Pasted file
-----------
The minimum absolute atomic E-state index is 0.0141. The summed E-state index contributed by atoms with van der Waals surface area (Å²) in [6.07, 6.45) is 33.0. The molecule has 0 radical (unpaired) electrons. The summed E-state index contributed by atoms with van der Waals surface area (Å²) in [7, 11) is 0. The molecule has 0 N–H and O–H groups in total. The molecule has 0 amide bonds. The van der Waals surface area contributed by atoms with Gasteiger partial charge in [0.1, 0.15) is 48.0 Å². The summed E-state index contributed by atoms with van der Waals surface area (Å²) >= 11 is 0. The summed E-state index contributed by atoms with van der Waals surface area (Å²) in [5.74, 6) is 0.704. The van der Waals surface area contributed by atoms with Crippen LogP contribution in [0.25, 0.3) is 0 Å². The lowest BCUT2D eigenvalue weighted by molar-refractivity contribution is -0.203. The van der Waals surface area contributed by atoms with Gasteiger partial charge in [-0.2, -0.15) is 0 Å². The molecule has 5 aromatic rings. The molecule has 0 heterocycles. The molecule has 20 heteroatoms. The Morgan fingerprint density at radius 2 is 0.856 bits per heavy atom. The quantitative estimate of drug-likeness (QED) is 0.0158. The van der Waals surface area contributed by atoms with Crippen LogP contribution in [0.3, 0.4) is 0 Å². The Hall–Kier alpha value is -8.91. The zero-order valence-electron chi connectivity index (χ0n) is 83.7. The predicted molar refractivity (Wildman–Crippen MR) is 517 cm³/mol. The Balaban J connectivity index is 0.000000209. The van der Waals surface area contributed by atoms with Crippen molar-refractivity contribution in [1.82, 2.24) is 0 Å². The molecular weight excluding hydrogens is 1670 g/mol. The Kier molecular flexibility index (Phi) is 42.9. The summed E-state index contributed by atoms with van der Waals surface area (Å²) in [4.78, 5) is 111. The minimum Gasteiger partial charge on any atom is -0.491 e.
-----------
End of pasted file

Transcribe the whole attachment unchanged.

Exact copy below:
The minimum absolute atomic E-state index is 0.0141. The summed E-state index contributed by atoms with van der Waals surface area (Å²) in [6.07, 6.45) is 33.0. The molecule has 0 radical (unpaired) electrons. The summed E-state index contributed by atoms with van der Waals surface area (Å²) in [7, 11) is 0. The molecule has 0 N–H and O–H groups in total. The molecule has 0 amide bonds. The van der Waals surface area contributed by atoms with Gasteiger partial charge in [0.1, 0.15) is 48.0 Å². The summed E-state index contributed by atoms with van der Waals surface area (Å²) >= 11 is 0. The summed E-state index contributed by atoms with van der Waals surface area (Å²) in [5.74, 6) is 0.704. The van der Waals surface area contributed by atoms with Crippen LogP contribution in [0.25, 0.3) is 0 Å². The lowest BCUT2D eigenvalue weighted by molar-refractivity contribution is -0.203. The van der Waals surface area contributed by atoms with Gasteiger partial charge in [-0.2, -0.15) is 0 Å². The molecule has 5 aromatic rings. The molecule has 0 heterocycles. The molecule has 20 heteroatoms. The Morgan fingerprint density at radius 2 is 0.856 bits per heavy atom. The quantitative estimate of drug-likeness (QED) is 0.0158. The van der Waals surface area contributed by atoms with Crippen LogP contribution in [0.3, 0.4) is 0 Å². The Hall–Kier alpha value is -8.91. The zero-order valence-electron chi connectivity index (χ0n) is 83.7. The predicted molar refractivity (Wildman–Crippen MR) is 517 cm³/mol. The Balaban J connectivity index is 0.000000209. The van der Waals surface area contributed by atoms with Crippen molar-refractivity contribution in [1.82, 2.24) is 0 Å². The molecular weight excluding hydrogens is 1670 g/mol. The Kier molecular flexibility index (Phi) is 42.9. The summed E-state index contributed by atoms with van der Waals surface area (Å²) in [4.78, 5) is 111. The minimum Gasteiger partial charge on any atom is -0.491 e.